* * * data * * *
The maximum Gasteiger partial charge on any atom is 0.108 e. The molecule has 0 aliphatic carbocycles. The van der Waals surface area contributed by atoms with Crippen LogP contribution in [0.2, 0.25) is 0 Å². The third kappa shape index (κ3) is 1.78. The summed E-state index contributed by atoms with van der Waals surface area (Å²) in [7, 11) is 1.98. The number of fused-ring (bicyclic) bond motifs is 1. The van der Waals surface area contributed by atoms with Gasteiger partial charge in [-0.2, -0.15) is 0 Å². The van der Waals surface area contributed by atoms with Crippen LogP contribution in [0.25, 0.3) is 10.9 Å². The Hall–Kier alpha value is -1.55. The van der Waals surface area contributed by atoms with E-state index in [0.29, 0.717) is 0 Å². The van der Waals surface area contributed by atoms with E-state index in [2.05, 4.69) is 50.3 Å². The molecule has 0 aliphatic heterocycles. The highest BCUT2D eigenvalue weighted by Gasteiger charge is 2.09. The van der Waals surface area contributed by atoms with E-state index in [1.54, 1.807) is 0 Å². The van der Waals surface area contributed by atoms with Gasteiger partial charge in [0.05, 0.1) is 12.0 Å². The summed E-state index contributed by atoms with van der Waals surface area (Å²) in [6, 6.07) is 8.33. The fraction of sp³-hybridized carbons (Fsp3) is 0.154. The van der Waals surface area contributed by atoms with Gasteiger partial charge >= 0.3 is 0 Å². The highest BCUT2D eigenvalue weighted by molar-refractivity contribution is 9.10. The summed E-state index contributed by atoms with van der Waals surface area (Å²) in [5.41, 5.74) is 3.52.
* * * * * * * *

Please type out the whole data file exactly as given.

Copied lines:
The maximum Gasteiger partial charge on any atom is 0.108 e. The molecule has 0 aliphatic carbocycles. The van der Waals surface area contributed by atoms with Crippen LogP contribution in [0.2, 0.25) is 0 Å². The third kappa shape index (κ3) is 1.78. The summed E-state index contributed by atoms with van der Waals surface area (Å²) in [7, 11) is 1.98. The number of fused-ring (bicyclic) bond motifs is 1. The van der Waals surface area contributed by atoms with Gasteiger partial charge in [-0.2, -0.15) is 0 Å². The van der Waals surface area contributed by atoms with Crippen LogP contribution in [0.25, 0.3) is 10.9 Å². The Hall–Kier alpha value is -1.55. The van der Waals surface area contributed by atoms with E-state index in [0.29, 0.717) is 0 Å². The van der Waals surface area contributed by atoms with E-state index in [2.05, 4.69) is 50.3 Å². The molecule has 0 aliphatic heterocycles. The highest BCUT2D eigenvalue weighted by Gasteiger charge is 2.09. The van der Waals surface area contributed by atoms with E-state index in [1.54, 1.807) is 0 Å². The van der Waals surface area contributed by atoms with Gasteiger partial charge in [0.05, 0.1) is 12.0 Å². The summed E-state index contributed by atoms with van der Waals surface area (Å²) in [6, 6.07) is 8.33. The fraction of sp³-hybridized carbons (Fsp3) is 0.154. The van der Waals surface area contributed by atoms with Gasteiger partial charge >= 0.3 is 0 Å². The highest BCUT2D eigenvalue weighted by molar-refractivity contribution is 9.10. The summed E-state index contributed by atoms with van der Waals surface area (Å²) in [5.41, 5.74) is 3.52.